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Notre Dame-Michigan State: Program Versus Team Aspects

Brian Kelly’s Fighting Irish have won three straight against Mark Dantonio’s Spartans. (Photo By Bill Panzica)

This week’s clash between No. 12 Michigan State and No. 18 Notre Dame, with the Fighting Irish installed as six- to seven-point favorites, provides an interesting storyline.

Beginning with the 2010 football season when Brian Kelly took over at Notre Dame, Michigan State has been a remarkable 66-16 (.805 winning percentage). Meanwhile, Notre Dame is 56-24 (.700). Yet it would be inaccurate to say that Michigan State is superior to Notre Dame in football.

In recruiting, for whatever star rankings and the like are worth, Notre Dame will rank ahead of Michigan State generally 19 years out of 20. For example, the class rankings for Notre Dame from 2012-16 were 16, 3, 11, 11 and 12, whereas for the Spartans they were 41, 40, 22, 22 and 20.

More importantly, on the field, since losing in overtime at Michigan State in 2010 (34-31), Notre Dame has vanquished the Spartans three straight: 31-13 (2011), 20-3 (2012) and 17-13 (2013, the lone defeat for 13-1 MSU that year).

The main difference for now is that Michigan State has become a “program” under head coach Mark Dantonio. Under Kelly, the Fighting Irish have been right on the cusp of becoming a program but have not been able to string together three straight 10- to 13-win seasons, thereby remaining just a “team.”

How is Michigan State a “program” while Notre Dame is just a ‘team” at present? Because of the recruiting history between the two, Michigan State has developed a reputation of overachieving over the past decade while Notre Dame has been perceived more as an underachiever in football for just over a couple of decades.

• MSU’s 65 wins from 2010-15 were tied for fifth most in the Football Bowl Subdivision, while its 36 victories since 2013 are the fourth most.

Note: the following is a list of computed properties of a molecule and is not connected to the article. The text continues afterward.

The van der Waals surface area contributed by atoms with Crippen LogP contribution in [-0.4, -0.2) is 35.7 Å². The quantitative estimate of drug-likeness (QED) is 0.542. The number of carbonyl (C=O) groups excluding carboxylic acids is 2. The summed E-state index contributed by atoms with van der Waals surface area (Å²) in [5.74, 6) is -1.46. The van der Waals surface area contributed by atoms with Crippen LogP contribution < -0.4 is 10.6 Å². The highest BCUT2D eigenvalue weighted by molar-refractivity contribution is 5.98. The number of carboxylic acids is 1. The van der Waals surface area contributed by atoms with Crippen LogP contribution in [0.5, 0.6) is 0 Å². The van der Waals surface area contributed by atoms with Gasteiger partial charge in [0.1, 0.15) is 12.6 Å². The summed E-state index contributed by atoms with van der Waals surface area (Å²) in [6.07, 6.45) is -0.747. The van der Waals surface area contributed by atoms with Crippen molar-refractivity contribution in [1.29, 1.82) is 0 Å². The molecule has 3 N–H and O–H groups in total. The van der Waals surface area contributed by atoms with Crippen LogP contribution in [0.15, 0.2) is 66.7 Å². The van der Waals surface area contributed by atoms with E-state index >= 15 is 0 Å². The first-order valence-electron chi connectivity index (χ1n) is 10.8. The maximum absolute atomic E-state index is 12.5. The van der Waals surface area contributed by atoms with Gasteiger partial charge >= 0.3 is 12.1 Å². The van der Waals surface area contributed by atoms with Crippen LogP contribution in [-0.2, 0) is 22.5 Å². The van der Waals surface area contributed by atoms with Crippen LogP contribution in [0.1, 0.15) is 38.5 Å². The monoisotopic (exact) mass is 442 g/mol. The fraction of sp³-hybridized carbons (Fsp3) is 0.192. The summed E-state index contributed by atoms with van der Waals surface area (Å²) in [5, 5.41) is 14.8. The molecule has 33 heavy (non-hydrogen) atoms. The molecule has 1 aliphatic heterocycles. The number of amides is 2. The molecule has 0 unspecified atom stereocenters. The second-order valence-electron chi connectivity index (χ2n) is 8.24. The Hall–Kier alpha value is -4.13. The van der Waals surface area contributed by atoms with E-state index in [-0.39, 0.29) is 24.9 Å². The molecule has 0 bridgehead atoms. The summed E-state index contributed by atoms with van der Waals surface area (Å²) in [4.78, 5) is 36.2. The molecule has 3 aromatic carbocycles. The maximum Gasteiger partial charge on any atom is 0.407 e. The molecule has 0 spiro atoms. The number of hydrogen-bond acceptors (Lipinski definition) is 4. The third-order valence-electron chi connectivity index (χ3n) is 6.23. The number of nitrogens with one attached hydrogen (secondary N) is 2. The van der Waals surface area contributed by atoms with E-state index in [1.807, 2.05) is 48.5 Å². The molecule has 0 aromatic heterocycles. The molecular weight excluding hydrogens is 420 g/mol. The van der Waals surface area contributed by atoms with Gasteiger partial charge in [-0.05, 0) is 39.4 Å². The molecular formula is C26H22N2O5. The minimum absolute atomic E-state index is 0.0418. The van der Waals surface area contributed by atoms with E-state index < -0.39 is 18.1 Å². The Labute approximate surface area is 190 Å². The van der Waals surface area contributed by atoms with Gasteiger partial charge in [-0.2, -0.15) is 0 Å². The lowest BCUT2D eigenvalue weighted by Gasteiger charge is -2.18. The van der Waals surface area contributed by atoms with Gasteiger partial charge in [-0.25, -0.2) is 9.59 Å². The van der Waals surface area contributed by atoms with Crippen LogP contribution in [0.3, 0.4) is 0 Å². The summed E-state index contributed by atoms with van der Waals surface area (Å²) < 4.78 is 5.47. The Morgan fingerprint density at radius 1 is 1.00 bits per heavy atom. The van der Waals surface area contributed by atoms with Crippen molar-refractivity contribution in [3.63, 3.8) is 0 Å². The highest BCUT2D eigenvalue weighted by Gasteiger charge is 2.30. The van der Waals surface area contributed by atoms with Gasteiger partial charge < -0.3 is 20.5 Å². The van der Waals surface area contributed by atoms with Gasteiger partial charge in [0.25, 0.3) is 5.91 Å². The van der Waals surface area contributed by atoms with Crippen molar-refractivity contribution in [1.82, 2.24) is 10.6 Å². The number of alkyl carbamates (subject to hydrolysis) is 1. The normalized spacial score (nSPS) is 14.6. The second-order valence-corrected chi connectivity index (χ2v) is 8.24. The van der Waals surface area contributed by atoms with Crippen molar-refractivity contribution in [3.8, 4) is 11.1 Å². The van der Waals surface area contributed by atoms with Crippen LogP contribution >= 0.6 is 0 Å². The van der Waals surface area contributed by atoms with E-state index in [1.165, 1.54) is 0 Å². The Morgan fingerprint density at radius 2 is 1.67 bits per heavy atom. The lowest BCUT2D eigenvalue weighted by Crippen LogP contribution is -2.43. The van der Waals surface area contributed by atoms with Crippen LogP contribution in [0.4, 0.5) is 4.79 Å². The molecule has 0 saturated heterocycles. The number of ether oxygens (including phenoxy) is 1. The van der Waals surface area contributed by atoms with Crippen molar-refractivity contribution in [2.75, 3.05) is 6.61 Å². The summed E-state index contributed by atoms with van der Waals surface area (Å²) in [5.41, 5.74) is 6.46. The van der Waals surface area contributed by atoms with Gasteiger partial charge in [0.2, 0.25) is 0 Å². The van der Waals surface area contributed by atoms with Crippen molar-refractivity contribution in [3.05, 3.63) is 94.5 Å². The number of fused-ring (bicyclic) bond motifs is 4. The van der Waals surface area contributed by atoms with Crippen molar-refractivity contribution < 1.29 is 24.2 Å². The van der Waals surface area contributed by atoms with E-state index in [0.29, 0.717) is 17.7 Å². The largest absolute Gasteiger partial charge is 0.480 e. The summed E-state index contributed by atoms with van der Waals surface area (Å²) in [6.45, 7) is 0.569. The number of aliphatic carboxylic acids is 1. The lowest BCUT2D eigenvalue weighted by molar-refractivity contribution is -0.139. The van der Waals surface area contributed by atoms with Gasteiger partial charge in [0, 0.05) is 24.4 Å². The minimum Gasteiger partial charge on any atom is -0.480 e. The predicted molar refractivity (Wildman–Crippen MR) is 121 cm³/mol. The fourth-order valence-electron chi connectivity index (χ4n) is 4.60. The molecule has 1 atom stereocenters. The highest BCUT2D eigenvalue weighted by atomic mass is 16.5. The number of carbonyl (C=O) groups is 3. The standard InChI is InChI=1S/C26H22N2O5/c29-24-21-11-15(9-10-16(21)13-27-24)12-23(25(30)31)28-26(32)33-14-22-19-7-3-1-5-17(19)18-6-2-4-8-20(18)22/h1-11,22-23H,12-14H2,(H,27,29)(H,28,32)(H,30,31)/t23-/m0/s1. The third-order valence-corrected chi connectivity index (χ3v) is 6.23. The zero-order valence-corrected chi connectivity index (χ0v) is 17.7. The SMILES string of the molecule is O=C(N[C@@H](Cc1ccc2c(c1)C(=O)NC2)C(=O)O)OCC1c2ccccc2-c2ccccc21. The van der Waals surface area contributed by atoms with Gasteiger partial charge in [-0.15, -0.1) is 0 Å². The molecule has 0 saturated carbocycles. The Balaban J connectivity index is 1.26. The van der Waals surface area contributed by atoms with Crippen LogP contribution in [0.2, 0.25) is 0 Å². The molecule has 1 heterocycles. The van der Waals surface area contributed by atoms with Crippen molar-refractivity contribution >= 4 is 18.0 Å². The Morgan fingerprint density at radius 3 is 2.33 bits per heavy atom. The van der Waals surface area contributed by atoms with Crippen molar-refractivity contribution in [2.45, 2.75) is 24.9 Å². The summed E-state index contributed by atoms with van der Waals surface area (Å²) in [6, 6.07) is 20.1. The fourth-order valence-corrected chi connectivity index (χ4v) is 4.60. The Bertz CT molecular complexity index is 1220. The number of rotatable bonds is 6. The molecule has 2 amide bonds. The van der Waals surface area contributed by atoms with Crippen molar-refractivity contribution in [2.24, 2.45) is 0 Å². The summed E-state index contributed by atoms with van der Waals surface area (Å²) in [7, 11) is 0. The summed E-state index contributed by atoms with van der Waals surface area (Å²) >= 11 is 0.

• The 2015 Spartans finished ranked in the Associated Press top 10 for the third year in a row (No. 3 in 2013, No. 5 in 2014 and No. 6 in 2015), a first for the program since 1955-57. They are the lone program in the FBS to finish in the top six of the last three AP polls. The last time Notre Dame achieved the feat was 1988-90.

• Michigan State, which has posted a 36-5 record since 2013, is one of only four schools in the nation to play in a Bowl Championship Series Game (2014 Rose Bowl), a New Year’s Six game (2015 Cotton Bowl) and the College Football Playoff (2015 CFP Semifinal at the Cotton Bowl) in the last three seasons (Alabama, Florida State and Ohio State are the others). It also won four straight bowls, including Rose and Cotton, before losing in the College Football Playoff last year.

• The Spartans have won seven of their last eight against Michigan, and are 2-1 in the last three contests versus Urban Meyer’s mighty Ohio State Buckeyes. That pendulum might be ready to swing back the other way.

• The Spartans are 7-2 in their last nine games against opposition ranked in the AP top 10.

When Notre Dame can start putting together such figures, it too can be deemed a “program.”

With all the top-flight personnel it must replace this season, Michigan State might be in for a dip after averaging 11 wins over the past six — with a 7-6 mark in 2012 the outlier. A 9-3 or even 8-4 regular season ledger might be more in the cards this year, although the Spartans do have Wisconsin, Ohio State and Michigan at home.

Either way, it would be a quality win this September for Notre Dame while still aspiring to become a more consistent program year after year the way Michigan State has since 2010.


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